For 2018 Genesis introduced a performance variant with its 3.3T Sport trim powered by a twin-turbocharged V6, good for 365 hp and 376 lb-ft of thrust, along with 19-inch wheels, an adaptive sport-tuned suspension, bolstered seats, carbon-fibre interior trim and dark chrome exterior trim.
With 2020 being the last of the second-generation G80 models, the sedan received only a few changes, including an improved blind-spot warning system and an upgraded infotainment screen. It’s also the last year buyers can find a G80 with a Mad Max-approved V8 under the hood.
Driving a premium car should not require a lot of compromise, and on that front the G80 delivers. Two of the available engines provide spirited acceleration, although it’s the V8 that commands the most respect. Zero to 97 km/h comes up in five seconds flat working through the silky autobox. The 3.3T Sport matches the V8 in vigour, thanks in part to the all-wheel-drive system managing wheelspin. The base V6 achieves highway speed in 6.6 seconds – somewhat tepid performance given the segment it has to compete in.
The G80 is a well-mannered land yacht, not a sport sedan, but the average buyer should be satisfied with the way it drives. The electric steering responds precisely to driver inputs and the car has adequate grip (0.84 g) despite its heft. The ride quality is never harsh or unsettled, but it doesn’t do as good a job soaking up potholes as the luxury-class leaders. The cabin is as quiet as the best of them, however, by banishing wind noise, tire roar and drivetrain drone.
OWNERS TALK RELIABILITY
The Genesis G80 stands out in a class chock-full of fetching mid-size luxury cars, a distinction that has more to do with its reasonable price and compelling engine options. Owners cite the car’s refined drivetrains, creamy ride, high-tech standard infotainment and safety features, and unbeatable bang for the dollar.
“Replaced a Mercedes-Benz C300 that was a good car with ridiculous service costs,” reads a post by a G80 buyer. “I miss the star on the hood less and less every day I drive this superb luxury car. Value and content reminds me of when Lexus introduced the LS400 in the 90s.”
The weaknesses aren’t numerous; critics point to the somewhat thirsty engines, anonymous styling and some copycat details borrowed from the European brands, including the winged Genesis badge (with apologies to Aston Martin, Bentley and, well, Aerosmith).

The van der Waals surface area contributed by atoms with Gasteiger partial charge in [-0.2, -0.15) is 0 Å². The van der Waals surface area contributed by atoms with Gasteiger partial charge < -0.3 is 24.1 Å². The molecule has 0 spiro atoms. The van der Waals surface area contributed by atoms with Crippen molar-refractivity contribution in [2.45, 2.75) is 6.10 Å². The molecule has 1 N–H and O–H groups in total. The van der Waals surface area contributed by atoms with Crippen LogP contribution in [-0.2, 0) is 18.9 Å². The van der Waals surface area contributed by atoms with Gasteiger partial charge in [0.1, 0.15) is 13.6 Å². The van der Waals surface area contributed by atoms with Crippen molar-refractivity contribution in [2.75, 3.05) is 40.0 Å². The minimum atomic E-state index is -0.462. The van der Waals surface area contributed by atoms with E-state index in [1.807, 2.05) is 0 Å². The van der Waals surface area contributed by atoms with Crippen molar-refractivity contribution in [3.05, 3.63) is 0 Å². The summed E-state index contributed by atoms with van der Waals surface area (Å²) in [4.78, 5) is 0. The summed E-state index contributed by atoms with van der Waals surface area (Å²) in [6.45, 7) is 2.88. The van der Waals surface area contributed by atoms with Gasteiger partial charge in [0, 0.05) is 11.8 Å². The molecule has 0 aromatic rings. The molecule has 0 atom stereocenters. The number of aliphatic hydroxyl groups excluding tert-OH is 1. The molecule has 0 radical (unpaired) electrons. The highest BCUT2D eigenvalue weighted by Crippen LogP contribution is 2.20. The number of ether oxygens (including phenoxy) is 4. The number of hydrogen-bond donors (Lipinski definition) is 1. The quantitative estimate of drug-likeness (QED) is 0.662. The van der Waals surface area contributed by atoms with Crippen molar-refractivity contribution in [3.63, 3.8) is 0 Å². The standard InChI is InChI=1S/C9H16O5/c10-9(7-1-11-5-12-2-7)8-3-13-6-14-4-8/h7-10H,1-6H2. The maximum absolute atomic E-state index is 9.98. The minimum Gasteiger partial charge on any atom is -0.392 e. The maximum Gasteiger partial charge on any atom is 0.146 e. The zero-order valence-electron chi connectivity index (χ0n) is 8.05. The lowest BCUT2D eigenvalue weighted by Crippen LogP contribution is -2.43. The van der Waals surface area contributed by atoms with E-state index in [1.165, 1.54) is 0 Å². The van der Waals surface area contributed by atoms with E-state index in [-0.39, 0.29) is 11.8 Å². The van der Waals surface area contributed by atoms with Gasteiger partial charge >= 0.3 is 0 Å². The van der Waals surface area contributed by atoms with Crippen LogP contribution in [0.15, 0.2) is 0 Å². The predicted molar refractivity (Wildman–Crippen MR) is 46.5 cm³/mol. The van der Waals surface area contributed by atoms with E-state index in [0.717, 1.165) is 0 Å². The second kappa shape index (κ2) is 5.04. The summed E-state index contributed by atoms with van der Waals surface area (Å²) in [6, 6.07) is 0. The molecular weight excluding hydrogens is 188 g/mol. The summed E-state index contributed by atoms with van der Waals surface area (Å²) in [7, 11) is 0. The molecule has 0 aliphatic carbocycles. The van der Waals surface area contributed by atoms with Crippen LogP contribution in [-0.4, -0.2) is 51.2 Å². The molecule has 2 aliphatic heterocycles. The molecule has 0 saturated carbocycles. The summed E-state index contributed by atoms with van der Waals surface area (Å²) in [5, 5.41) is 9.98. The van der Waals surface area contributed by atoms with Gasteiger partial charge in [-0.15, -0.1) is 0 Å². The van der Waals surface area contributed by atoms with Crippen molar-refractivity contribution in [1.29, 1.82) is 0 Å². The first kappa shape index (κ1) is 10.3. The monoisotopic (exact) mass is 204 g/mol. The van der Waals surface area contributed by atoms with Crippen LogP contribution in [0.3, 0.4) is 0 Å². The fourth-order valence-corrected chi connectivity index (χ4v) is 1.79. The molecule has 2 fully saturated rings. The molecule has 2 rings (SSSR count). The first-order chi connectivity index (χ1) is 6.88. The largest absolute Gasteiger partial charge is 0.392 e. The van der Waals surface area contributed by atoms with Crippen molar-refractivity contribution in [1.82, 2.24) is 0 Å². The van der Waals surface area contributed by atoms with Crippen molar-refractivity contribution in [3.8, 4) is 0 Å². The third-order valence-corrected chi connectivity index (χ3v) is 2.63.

Mechanically speaking, the G80 is a gem. Followers of J.D. Power’s quality studies already know Genesis has risen to the top of the charts, rivalling Lexus for product quality. But when we examined owner ratings of the second-gen Hyundai Genesis sedan that debuted in 2015, we found a number of complaints involving flickering headlights and other electrical faults, such as intermittent power-steering assist.
Hyundai must have worked overtime to address component failures, because by the time Genesis Motor opened its showrooms, the 2017 G80 had seemingly been exorcised of its demons. While there were a few reported lingering issues with display screens and lit warning lamps, the newer cars are largely glitch-free.
What did raise the ire of owners are the sedan’s fast-wearing Michelin tires, which sometimes needed replacing after only 50,000 km. The culprit may be the G80’s pudgy curb weight at more than 4,600 pounds (2.1 tonnes). Others complained of the optional Continental tires that developed bulges and had to be replaced out of a concern for safety.
Other owner gripes – in small numbers – revolve around noisy sunroof panels, cracked leather on the steering wheel, drivetrain vibration, fragile windshields and fussy sensors tied to the adaptive cruise control and emergency braking.
All in all, the Genesis G80 may very well be the second coming of the Lexus LS400 sedan that dropped so many jaws back in 1990, as one owner alluded to. With its bank-vault construction, available V8 power and copious refinement, the G80 checks all the boxes for shoppers looking to reside in the lap of luxury – sans the big bills.